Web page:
1993- Twelfth (Latest) Enlargement: Comoros ---
2011- Shrinkage: Separation of South Sudan
The Arab League was established in 1945 with 7 founding states, and today the League has 22 members. The League witnessed 11 enlargements, with the largest in 1971 with four members of the Arab states of the Persian Gulf joining the League.
Future enlargements are not clear now, with only three Arabic-speaking countries remaining out of the League - Eritrea, Chad, and Israel. Due to a clause in the Charter of the Arab League that accords the right of territories that have splintered off from an Arab League member state to join the organization, the nascent South Sudan has been assured full membership in the Arab League should the country's government choose to seek it. Alternatively, the nation could opt for observer status.
To be considered for membership, Eritrea needs to improve its relations with other neighboring members of the organization, including Djibouti, Sudan and Somalia. Chad's candidacy was endorsed by the Egyptian government under Hosni Mubarak in 2010 Chad applied for membership on March 25 2014.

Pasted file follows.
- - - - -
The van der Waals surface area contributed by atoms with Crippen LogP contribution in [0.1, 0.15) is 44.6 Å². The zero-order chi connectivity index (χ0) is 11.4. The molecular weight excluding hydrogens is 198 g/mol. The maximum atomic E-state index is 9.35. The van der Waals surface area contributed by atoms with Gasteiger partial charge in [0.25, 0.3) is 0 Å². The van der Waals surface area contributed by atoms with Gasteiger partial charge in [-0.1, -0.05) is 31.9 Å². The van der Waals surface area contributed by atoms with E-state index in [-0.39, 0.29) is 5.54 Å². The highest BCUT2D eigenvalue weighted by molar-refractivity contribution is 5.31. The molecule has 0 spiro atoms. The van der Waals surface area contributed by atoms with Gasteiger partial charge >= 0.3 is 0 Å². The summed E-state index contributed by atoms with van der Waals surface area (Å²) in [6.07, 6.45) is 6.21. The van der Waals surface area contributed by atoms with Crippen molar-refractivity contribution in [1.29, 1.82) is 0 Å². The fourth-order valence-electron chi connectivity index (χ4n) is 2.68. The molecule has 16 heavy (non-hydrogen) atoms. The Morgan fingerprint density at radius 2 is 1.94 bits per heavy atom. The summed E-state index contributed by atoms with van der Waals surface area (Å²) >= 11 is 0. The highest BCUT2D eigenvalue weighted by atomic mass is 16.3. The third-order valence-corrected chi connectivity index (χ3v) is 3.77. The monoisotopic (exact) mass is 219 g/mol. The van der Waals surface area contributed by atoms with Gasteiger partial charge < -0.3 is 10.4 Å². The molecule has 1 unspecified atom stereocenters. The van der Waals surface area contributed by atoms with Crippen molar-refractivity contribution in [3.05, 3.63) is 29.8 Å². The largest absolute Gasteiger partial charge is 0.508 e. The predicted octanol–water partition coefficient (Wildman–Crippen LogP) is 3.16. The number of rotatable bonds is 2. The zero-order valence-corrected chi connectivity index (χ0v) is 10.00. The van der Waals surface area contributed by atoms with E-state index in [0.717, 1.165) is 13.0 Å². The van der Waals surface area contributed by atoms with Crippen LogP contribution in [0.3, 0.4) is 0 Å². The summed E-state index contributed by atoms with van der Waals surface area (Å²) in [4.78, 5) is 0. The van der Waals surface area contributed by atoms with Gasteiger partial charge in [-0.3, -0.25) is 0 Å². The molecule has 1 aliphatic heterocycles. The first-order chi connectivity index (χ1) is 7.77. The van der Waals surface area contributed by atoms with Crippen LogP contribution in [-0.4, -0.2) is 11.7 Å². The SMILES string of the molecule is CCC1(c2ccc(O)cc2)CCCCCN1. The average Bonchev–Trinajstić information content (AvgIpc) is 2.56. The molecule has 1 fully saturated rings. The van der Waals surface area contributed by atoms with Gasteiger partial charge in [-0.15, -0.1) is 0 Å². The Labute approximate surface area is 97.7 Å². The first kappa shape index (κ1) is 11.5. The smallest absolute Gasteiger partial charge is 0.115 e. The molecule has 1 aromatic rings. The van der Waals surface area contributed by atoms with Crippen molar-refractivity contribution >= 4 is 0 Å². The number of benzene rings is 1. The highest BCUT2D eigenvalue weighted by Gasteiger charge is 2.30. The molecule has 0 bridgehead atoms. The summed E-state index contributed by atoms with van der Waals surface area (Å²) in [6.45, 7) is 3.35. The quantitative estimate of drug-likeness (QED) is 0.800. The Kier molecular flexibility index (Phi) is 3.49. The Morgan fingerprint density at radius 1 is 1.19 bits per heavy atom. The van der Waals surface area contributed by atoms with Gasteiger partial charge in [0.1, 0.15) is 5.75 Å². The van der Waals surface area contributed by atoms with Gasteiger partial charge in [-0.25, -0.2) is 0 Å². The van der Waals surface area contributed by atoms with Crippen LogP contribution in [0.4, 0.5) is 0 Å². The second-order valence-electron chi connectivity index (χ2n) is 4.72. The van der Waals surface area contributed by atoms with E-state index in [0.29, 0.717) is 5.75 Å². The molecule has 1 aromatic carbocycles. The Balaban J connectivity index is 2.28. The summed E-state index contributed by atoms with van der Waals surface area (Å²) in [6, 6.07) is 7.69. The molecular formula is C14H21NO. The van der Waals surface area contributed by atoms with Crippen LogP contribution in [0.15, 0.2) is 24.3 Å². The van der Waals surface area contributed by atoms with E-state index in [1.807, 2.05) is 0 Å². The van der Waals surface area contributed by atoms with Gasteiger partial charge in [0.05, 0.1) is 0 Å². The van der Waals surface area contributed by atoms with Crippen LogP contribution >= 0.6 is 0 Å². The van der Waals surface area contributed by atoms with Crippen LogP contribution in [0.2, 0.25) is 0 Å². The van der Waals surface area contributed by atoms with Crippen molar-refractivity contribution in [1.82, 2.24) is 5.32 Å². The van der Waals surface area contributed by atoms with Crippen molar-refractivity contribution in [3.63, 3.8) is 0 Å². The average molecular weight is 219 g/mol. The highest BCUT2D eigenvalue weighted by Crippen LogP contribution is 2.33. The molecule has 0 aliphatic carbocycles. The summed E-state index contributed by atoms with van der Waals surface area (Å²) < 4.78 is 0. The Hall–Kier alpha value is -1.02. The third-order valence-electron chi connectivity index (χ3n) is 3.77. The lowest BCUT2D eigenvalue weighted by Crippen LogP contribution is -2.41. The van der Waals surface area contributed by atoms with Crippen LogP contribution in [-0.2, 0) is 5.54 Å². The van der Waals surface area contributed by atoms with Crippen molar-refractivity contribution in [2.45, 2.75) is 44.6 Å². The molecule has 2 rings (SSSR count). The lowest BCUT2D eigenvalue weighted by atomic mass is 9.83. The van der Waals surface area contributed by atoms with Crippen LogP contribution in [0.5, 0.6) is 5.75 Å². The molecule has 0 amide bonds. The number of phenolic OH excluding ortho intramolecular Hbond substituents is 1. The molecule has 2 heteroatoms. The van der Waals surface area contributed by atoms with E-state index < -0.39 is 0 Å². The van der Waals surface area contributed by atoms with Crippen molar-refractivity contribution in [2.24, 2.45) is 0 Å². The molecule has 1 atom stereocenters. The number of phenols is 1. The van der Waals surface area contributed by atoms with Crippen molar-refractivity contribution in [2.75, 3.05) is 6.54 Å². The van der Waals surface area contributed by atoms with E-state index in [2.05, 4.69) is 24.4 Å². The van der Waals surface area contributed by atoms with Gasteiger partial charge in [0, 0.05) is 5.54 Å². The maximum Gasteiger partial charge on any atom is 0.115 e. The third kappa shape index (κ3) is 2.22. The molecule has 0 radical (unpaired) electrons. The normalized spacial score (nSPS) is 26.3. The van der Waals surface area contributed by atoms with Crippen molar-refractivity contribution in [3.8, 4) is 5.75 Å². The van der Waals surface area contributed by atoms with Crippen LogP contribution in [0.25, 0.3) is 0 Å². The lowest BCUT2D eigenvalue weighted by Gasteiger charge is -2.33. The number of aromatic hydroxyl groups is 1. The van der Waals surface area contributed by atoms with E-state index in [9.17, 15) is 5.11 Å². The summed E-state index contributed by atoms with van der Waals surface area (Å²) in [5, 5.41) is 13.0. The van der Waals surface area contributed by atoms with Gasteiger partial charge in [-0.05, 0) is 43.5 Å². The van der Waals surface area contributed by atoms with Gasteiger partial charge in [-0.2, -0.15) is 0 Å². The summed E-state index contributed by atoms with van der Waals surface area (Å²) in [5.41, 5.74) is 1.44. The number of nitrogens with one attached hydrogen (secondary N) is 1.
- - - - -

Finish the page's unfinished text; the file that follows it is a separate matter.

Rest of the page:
A representative of the South Sudanese administration indicated that South Sudan would not be joining the League since the government believes that the territory does not meet the pre-conditions necessary for inclusion; specifically, that "the League requires that the countries must be Arabic speaking countries that consider Arabic language the main language of the nation; on top of that, the league also requires that the people of that particular country must believe that they are actually Arabs. The people of Southern Sudan are not of Arabic origin, so I don’t think there will be anybody in Southern Sudan who will consider joining the Arab league". However, in March 2014 South Sudan applied to join the Arab League.